Bob
August 19, 2003 10:29 AM

I was going to comment on Anthony's post re: the contest being a way to poke fun at Nielsen, but you beat me to the punch, Adam. Before I began any real planning on this contest, I contacted Dr. Nielsen and asked for his blessing, and assured him that this was NOT an attack, and was in no way meant to disparage him or his work. He KNOWS the site is unattractive. If he really cared, he would have taken the time (several hours tops?) to apply the NNG styling to USEIT. As a matter of fact, I am rejecting any entries that I feel in any way detract from Nielsen or his brand. One such entry came in yesterday, and I returned it. The entry rules clearly state that this is not a Nielsen slam-fest, and I intend to keep it on a higher level than that. Now, get in there and submit your designs! :-)

Anthony Langford
August 19, 2003 1:18 PM

Dear Adam: I ask that you please remove the comments made by Anonymous and yourself, per the fact that they each contain personal attacks on me. [Insults from anonymous commenter previously removed. As were sections of this comment that referenced them. - Adam] "You are designing logos that actually mean something, aren't you?" -- Adam Kalsey Also to note: I used no name-calling or profanity and by leading my comments with "speaking of personal attacks" and including "soo", I thought to have shown that I meant no ill will in comments made, just as Adam did with the first line of this post when humorously acting as if he had forgotten that he had mentioned the fact that useit.com is ugly.

Adam Kalsey
August 19, 2003 1:31 PM

Anthony, My comment was a rhetorical question. Logos should mean something, not just be a pretty picture with your name in it. People in general occaisionally need to be reminded of that. Since I have no idea if you are a designer (you aren't including a URL with your comments), this obviously isn't directed towards your design skills. Everyone, And that's the last word on this subject. Feel free to comment on the contest and it's goals, but if you want to participate in a flame war, do it somewhere else. Anything that even feels like a flame or isn't abou the contest will be deleted from this thread immediately.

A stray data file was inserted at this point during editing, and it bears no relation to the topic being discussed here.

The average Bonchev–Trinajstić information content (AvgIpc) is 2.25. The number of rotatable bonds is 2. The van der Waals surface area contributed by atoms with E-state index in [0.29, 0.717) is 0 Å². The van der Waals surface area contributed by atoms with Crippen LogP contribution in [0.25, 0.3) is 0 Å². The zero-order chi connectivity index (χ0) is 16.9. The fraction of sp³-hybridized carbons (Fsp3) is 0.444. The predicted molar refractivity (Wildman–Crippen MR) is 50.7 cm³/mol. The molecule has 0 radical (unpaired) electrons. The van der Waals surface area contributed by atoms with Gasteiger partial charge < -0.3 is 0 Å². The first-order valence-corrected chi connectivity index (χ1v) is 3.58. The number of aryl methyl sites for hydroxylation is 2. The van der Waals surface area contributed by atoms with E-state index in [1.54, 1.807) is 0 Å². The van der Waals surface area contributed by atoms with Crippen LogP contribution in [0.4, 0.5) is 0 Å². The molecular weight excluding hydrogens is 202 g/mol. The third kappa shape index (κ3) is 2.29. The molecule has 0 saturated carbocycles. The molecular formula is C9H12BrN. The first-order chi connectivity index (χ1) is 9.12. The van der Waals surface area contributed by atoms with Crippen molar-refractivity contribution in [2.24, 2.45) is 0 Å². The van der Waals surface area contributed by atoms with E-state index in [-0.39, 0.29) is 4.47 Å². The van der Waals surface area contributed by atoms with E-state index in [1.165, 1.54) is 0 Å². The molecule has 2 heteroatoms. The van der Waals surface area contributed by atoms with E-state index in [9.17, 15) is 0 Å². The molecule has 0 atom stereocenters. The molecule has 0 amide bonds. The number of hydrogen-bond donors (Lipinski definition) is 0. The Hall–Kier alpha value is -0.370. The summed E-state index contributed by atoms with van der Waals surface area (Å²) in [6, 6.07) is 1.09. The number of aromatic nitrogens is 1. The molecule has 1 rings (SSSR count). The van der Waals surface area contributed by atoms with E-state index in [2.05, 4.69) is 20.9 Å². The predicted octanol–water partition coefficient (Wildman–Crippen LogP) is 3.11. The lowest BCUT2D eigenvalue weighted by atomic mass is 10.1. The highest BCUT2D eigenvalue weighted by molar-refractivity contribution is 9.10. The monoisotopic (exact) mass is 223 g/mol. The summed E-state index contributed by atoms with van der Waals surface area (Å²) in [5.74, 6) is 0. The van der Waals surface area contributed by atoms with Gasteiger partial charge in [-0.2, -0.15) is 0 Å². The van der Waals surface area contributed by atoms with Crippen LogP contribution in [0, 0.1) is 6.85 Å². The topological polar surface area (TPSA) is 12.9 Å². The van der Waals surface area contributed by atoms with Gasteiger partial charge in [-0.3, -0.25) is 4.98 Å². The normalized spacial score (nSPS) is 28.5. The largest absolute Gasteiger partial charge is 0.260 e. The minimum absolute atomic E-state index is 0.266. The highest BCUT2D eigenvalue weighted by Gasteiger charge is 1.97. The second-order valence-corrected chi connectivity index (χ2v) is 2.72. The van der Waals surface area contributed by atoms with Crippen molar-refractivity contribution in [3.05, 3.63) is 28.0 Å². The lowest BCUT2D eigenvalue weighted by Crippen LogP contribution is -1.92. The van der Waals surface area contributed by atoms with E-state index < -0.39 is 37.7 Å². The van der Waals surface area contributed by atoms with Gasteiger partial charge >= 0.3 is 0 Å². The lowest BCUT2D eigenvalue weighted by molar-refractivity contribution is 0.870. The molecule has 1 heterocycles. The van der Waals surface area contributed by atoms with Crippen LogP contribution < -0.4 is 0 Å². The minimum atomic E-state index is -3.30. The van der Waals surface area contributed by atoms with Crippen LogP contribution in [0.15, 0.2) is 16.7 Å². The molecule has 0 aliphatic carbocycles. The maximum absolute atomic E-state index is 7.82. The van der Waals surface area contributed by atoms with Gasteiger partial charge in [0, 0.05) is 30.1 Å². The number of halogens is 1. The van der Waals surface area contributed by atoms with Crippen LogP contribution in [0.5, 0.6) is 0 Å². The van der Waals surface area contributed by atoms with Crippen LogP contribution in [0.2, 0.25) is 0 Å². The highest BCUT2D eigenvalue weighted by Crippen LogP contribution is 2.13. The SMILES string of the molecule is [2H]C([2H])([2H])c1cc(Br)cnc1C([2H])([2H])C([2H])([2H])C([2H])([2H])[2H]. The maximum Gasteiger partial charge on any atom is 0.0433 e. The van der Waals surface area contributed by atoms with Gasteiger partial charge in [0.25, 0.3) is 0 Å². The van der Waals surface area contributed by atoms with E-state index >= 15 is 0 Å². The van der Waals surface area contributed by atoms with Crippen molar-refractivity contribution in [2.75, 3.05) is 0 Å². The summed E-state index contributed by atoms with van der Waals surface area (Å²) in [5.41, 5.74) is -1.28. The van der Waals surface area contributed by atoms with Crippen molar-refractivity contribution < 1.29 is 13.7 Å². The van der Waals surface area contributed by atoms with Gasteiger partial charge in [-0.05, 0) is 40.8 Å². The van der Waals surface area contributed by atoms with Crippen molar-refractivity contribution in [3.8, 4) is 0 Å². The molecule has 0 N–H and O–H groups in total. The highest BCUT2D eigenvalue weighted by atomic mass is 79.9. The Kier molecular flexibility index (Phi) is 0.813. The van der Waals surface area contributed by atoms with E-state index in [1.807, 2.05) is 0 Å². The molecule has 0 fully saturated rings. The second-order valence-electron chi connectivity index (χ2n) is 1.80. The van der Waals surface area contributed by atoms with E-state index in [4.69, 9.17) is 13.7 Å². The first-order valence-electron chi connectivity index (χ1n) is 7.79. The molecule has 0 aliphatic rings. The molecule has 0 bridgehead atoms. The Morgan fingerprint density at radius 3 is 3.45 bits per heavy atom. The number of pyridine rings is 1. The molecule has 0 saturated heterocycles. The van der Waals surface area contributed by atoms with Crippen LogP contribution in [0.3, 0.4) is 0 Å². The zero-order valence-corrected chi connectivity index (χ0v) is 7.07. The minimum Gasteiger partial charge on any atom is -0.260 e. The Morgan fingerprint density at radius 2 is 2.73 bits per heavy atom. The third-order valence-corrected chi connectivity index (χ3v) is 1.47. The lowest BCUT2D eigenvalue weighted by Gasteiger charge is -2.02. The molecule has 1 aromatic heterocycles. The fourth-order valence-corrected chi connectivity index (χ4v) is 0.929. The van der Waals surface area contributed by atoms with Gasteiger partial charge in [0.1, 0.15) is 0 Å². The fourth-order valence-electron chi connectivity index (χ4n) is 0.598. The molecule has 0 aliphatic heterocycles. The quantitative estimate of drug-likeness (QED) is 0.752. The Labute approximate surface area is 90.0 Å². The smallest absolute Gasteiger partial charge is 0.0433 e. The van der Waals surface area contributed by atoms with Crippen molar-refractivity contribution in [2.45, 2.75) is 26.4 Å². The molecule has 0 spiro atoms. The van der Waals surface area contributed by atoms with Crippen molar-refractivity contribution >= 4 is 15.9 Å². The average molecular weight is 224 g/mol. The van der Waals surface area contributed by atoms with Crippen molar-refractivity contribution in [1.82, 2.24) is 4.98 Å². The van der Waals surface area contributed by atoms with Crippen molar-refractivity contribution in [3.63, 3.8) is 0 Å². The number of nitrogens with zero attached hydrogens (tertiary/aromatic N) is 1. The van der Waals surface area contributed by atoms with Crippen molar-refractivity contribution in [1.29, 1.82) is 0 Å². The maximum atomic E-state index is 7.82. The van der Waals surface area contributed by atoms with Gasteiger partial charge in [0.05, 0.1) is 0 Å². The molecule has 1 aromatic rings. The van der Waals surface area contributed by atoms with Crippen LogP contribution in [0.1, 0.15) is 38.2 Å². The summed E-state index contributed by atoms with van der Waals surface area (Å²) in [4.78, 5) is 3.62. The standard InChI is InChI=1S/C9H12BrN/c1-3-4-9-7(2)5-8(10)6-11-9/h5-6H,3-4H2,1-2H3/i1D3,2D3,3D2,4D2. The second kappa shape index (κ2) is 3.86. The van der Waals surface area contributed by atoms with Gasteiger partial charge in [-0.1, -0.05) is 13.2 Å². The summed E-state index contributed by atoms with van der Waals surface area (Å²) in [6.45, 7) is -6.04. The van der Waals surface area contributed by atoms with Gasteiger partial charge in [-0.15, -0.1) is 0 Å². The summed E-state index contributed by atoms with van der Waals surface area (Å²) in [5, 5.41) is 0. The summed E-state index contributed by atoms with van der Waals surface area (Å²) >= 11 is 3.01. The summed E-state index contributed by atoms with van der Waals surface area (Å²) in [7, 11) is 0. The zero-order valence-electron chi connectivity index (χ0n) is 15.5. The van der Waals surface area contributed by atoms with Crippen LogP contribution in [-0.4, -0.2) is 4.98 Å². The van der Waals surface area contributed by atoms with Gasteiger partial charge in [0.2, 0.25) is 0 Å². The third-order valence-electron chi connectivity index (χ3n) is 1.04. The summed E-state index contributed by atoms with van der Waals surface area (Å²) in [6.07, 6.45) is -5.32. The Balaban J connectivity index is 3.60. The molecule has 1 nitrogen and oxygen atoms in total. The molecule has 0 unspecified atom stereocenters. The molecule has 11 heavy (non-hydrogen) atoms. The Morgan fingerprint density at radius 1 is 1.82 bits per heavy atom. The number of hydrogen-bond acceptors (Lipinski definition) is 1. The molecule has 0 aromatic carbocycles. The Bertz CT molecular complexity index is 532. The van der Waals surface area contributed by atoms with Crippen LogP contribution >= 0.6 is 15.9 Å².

Jemaleddin S. Cole
August 20, 2003 2:06 AM

By the way, nng.com appears to be an energy company. You meant nngroup.com. (Feel free to make corrections and delete this paragraph as necessary.) I don't think that switching to the NNG look would be good enough. It's not as ugly, granted, but it still wouldn't be the exemplar of usability and accessibility that people (obviously) expect from folks like Jakob.

Jemaleddin S. Cole
August 20, 2003 2:07 AM

Also, it doesn't validate. =-(

Your comments:

Text only, no HTML. URLs will automatically be converted to links. Your email address is required, but it will not be displayed on the site.

Name:

Not your company or your SEO link. Comments without a real name will be deleted as spam.

Email: (not displayed)

If you don't feel comfortable giving me your real email address, don't expect me to feel comfortable publishing your comment.

Website (optional):

Recently Written

A framework for onboarding new employees (May 15)
There’s no single good way to onboard an employee that works for every role. Here's a framework for creating a process that you can adapt to each situation.
TV hosts as a guide for software managers (May 10)
Software managers can learn a lot from journalists or late night TV hosts and how they interview people.
The Improvement Flywheel (Apr 29)
An incredible flywheel for the improvement of a development team. Fix a few things, and everything starts getting better.
Managers and technical ability (Dec 26)
In technical fields, the closer you are to the actual work being done, the closer your skills need to resemble those of the people doing the work.
Dysfunctions of output-oriented software teams (Sep 17)
Whatever you call it, the symptom is that you're measuring your progress by how much you build and deliver instead of measuring success by the amount of customer value you create.
Evaluative and generative product development (Aug 30)
Customers never even talk to the companies that don't fit their needs at all. If the only product ideas you're considering are those that meet the needs of your current customers, then you're only going to find new customers that look exactly like your current customers.
Product Manager Career Ladder (Aug 19)
What are the steps along the product management career path?
Building the Customer-Informed Product (Aug 15)
Strong products aren't composed of a list of features dictated by customers. They are guided by strong visions, and the execution of that vision is the primary focus of product development.

Older...

What I'm Reading

Contact

Adam Kalsey

+1 916 600 2497

Resume

Public Key

© 1999-2020 Adam Kalsey.